Dec. 29, 2009
By Michael Perry
The UC men's basketball team begins conference play tonight against No. 10-ranked Connecticut. The stakes for the season have just been raised.
It's with that in mind that we bring up Deonta Vaughn and his senior season.
Vaughn is already the No. 11 scorer in school history (tied with Darnell Burton). UC has at least 20 games left. Vaughn needs to average 21 points a game to catch No. 2 Steve Logan and 15 points a game to catch No. 3 Danny Fortson.
Right now, Vaughn is averaging a career-low 9.8 points. At that rate, he'll be lucky catch No. 4 Roger McClendon.
The start to his final season as a Bearcat has been shockingly inconsistent.
In the first 11 games, Vaughn has scored in double digits only six times with a high of 16 points against Maryland. He went scoreless in 26 minutes against Miami then in the first half against Xavier. Over the last five games, Vaughn has averaged just 7.2 points while shooting 30.2 percent from the field and 23 percent from 3-point range.
Vaughn is obviously capable. He dropped 34 points on Notre Dame as a junior. His sophomore year he scored a career-high 36 against Coastal Carolina.
In reviewing his stats, I became curious as to how others fared as seniors. I looked back at Logan and McClendon. Why those guys? Fortson only played three years and didn't have a senior season. And there's no sense comparing anyone to Oscar Robertson, who, of course, is No. 1 on the scoring list.
Logan was simply spectacular from the first game of 2001-02 when he scored 31 points against Oklahoma State. He scored 30 or more five times (including two games with 40 or more), averaged 22 points a game and only had one outing in single digits (seven points against Charlotte). You could pencil in Logan for 15 to 20 a night, knowing you might get more. He was incredibly consistent. UC finished 31-4.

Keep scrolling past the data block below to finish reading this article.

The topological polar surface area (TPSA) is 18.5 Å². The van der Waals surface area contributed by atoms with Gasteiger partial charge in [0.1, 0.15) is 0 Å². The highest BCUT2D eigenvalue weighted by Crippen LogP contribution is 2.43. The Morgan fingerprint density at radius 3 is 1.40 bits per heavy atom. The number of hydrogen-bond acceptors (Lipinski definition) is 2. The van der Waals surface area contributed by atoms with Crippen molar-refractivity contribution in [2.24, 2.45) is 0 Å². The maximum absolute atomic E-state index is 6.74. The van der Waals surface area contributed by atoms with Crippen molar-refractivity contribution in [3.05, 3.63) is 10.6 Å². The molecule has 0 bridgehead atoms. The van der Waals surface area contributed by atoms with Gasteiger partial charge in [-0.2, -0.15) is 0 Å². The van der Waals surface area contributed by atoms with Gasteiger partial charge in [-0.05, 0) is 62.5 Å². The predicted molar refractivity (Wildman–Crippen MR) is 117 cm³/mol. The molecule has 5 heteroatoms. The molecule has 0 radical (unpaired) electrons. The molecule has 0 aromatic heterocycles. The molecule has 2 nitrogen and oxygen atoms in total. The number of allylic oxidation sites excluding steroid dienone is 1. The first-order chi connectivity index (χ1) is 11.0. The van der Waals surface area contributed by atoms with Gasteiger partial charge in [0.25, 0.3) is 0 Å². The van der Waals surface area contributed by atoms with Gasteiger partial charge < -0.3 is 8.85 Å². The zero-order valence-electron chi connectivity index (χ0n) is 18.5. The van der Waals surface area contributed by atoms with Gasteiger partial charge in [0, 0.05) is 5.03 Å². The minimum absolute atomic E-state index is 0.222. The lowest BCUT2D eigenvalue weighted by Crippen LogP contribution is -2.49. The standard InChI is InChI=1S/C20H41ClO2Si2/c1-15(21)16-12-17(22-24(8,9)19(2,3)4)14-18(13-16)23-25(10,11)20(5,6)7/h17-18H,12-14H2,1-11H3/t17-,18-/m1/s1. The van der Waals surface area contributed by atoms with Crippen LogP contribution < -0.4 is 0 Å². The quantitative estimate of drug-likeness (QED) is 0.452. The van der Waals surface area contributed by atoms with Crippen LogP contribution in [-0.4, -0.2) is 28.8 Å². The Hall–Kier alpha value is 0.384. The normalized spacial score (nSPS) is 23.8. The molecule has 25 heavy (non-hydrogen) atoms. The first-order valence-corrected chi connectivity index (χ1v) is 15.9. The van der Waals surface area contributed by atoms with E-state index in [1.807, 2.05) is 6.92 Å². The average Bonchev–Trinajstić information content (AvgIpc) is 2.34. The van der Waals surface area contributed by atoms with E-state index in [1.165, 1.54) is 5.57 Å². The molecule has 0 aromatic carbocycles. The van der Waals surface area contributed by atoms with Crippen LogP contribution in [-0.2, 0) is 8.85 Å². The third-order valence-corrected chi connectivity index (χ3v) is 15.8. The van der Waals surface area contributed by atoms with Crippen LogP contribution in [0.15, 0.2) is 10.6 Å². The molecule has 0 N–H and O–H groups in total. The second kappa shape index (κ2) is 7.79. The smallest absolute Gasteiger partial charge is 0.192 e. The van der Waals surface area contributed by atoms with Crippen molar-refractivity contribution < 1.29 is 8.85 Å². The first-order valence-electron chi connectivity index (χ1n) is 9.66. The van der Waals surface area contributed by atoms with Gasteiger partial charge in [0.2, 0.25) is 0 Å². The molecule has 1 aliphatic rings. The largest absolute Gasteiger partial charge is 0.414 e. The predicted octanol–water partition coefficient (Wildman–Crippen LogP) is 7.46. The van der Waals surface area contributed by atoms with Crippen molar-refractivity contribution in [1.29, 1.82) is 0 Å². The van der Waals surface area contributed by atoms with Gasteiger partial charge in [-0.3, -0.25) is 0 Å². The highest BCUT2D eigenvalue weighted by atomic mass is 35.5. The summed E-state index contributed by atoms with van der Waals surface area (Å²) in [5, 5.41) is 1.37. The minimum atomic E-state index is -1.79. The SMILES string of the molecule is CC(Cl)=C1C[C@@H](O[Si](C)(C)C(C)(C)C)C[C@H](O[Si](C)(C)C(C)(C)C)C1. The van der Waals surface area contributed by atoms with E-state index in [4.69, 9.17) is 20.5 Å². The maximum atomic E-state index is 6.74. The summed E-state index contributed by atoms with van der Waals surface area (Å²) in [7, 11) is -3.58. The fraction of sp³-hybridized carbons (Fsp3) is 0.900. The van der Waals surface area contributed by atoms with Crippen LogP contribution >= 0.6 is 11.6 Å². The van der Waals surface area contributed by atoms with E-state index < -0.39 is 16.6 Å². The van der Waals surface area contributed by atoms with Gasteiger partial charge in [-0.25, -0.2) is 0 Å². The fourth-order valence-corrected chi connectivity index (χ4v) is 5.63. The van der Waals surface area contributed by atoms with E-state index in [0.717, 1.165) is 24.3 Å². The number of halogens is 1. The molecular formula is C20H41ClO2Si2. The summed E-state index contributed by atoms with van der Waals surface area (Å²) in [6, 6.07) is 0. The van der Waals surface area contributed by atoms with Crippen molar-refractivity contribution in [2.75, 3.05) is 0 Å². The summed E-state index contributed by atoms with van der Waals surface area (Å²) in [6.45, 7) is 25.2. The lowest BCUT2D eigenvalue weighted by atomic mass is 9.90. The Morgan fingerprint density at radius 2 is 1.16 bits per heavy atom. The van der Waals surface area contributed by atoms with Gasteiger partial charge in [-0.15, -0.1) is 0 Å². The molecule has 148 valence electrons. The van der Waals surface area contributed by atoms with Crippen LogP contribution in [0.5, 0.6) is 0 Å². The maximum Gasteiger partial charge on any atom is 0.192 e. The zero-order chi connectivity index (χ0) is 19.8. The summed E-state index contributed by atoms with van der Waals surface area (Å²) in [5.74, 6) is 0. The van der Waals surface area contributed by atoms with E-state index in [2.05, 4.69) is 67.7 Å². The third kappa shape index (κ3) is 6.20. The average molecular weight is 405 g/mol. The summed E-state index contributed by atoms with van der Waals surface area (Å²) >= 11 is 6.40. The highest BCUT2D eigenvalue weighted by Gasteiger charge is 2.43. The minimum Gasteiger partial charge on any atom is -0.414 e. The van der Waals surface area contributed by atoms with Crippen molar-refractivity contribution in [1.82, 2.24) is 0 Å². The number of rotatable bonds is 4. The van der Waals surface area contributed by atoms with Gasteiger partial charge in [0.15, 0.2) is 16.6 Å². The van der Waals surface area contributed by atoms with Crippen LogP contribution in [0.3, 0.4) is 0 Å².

Like Vaughn, McClendon got off to a slow start in 1987-88, scoring nine points against Northern Kentucky and seven against Kentucky. But he did come back with 33 points against Miami in Game Four and averaged 15.3 points over the first 11 games. McClendon averaged 14.5 points for the season, down 5.4 points from his junior year. The Bearcats finished 11-17.
None of the top 20 scorers in UC history averaged less than 10 points as a senior. The last 1,000-point scorer to do that was Damon Flint, who averaged 8.9 points in 1996-97 as he took on a different role behind Fortson, Ruben Patterson and Burton.
You could argue Vaughn is doing the same as freshman Lance Stephenson has become the Bearcats' go-to player.
You could - and should - also argue that Cincinnati needs Vaughn to score more and be more consistent to do well in the Big East Conference. Vaughn is still second on the team in minutes played and field-goal attempts and No. 1 in 3-point attempts, assists, turnovers and steals.
He should benefit from the attention Stephenson is taking away, not to mention all the other talented players on the team. Vaughn needs to be playing with the sense of urgency with which seniors typically play.
An NCAA Tournament bid could depend on it.